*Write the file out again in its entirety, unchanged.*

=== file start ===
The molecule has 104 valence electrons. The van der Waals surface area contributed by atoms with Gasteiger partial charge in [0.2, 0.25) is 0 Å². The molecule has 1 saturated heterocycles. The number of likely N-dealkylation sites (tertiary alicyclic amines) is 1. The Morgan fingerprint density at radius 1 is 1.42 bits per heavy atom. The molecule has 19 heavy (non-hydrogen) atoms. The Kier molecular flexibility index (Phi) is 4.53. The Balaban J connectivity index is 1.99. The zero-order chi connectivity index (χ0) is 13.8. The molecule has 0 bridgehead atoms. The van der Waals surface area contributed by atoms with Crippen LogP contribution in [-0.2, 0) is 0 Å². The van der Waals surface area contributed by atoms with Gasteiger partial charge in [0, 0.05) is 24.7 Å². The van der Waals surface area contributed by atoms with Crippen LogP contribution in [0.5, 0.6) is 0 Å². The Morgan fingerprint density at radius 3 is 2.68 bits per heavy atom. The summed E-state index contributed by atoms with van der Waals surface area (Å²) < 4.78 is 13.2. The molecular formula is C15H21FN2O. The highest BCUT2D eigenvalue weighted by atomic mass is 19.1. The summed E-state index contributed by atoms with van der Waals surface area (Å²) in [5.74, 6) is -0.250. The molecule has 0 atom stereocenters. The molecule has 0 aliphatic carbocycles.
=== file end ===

The molecule has 104 valence electrons. The van der Waals surface area contributed by atoms with Gasteiger partial charge in [0.2, 0.25) is 0 Å². The molecule has 1 saturated heterocycles. The number of likely N-dealkylation sites (tertiary alicyclic amines) is 1. The Morgan fingerprint density at radius 1 is 1.42 bits per heavy atom. The molecule has 19 heavy (non-hydrogen) atoms. The Kier molecular flexibility index (Phi) is 4.53. The Balaban J connectivity index is 1.99. The zero-order chi connectivity index (χ0) is 13.8. The molecule has 0 bridgehead atoms. The van der Waals surface area contributed by atoms with Crippen LogP contribution in [-0.2, 0) is 0 Å². The van der Waals surface area contributed by atoms with Gasteiger partial charge in [0, 0.05) is 24.7 Å². The van der Waals surface area contributed by atoms with Crippen LogP contribution in [0.5, 0.6) is 0 Å². The Morgan fingerprint density at radius 3 is 2.68 bits per heavy atom. The summed E-state index contributed by atoms with van der Waals surface area (Å²) < 4.78 is 13.2. The molecular formula is C15H21FN2O. The highest BCUT2D eigenvalue weighted by atomic mass is 19.1. The summed E-state index contributed by atoms with van der Waals surface area (Å²) in [5.74, 6) is -0.250. The molecule has 0 atom stereocenters. The molecule has 0 aliphatic carbocycles.